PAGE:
Mr. Patel, the head of the family was polite and courteous to me when I contacted them and accepted my offer to work as a housemaid. Every member of that family treated me with utmost respect and regard. In short, they considered me as one of their family members instead a housemaid. The kindness they showered on me and the mental peace I was enjoying there were more responsible for isolating myself from others. No one would believe that I spent fifty years without even thinking about it. The golden jubilee of India's independence kindled a desire in me to see my birth place after a very long spell. When I expressed my desire to Mr. Patel, he was very happy and provided me with money to make the trip.
When I returned to my old village, I found there was not even an iota of the past existing. The murky narrow lanes were replaced with broad roads and strong buildings had come up in the areas where we lived. The transformation of the village to a small town was visible in all the areas of activity. New faces all over the place and there was no sign of any earlier generation's existence. I was eager to attend the golden jubilee celebration to be held on that evening in the school grounds, which I happen to know when I was having my breakfast in a restaurant. I thought I could possibly meet some of the village people of my earlier time.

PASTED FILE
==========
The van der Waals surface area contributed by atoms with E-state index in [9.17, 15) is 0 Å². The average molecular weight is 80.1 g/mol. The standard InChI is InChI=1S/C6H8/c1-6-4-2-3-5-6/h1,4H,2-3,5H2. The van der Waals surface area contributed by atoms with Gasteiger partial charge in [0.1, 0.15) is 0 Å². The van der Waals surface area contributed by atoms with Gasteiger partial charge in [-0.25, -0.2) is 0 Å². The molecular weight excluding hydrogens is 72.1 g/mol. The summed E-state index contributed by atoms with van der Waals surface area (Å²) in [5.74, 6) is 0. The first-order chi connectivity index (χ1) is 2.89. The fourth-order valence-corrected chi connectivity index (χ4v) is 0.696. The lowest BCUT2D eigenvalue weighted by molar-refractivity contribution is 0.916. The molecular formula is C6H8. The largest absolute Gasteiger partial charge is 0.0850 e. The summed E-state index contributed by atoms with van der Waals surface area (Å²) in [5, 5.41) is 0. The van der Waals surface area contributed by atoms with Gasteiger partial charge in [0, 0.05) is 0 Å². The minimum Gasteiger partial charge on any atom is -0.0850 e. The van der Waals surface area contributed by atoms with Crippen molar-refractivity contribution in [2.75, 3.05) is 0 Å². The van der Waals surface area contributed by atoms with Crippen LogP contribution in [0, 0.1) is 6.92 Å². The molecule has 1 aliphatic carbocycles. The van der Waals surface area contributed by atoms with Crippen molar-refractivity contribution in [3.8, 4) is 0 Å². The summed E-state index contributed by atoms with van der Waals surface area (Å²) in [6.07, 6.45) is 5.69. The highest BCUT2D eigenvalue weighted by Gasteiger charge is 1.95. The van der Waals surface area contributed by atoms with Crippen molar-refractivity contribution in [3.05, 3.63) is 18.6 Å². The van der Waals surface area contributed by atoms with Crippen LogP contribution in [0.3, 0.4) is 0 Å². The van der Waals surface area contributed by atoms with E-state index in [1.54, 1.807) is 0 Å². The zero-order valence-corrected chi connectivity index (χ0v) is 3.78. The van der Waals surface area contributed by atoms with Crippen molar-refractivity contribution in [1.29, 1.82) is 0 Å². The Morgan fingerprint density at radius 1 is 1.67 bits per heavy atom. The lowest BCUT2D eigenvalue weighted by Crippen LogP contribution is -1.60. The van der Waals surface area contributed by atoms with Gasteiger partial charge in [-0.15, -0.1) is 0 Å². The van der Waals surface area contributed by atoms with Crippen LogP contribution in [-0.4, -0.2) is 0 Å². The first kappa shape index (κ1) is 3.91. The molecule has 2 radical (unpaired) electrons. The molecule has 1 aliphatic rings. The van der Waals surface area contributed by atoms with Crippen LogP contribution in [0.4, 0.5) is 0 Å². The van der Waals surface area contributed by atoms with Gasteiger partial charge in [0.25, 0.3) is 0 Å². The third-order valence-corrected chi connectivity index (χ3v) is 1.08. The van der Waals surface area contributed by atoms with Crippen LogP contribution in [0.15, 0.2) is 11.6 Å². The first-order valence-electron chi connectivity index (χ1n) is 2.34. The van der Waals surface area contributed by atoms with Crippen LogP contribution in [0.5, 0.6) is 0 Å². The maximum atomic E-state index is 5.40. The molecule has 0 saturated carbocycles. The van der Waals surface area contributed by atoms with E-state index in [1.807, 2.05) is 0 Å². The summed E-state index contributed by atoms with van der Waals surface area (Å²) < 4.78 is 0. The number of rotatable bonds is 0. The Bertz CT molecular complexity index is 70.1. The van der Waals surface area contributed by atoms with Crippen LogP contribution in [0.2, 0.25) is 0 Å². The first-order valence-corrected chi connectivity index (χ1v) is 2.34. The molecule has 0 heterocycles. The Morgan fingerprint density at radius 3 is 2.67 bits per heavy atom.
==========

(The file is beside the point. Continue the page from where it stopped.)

When I reached the school grounds, the crowd was already there. I was able to get a seat in the front row. There were barricades with casurina sticks between us and the stage. On the side of the podium, near the place I was seated, there was the flag pole with the Indian national flag ready to be hoisted. The podium was decorated with color lights and speakers were relaying patriotic songs. As we were waiting, a convoy of cars arrived with the government officials and politicians for the function.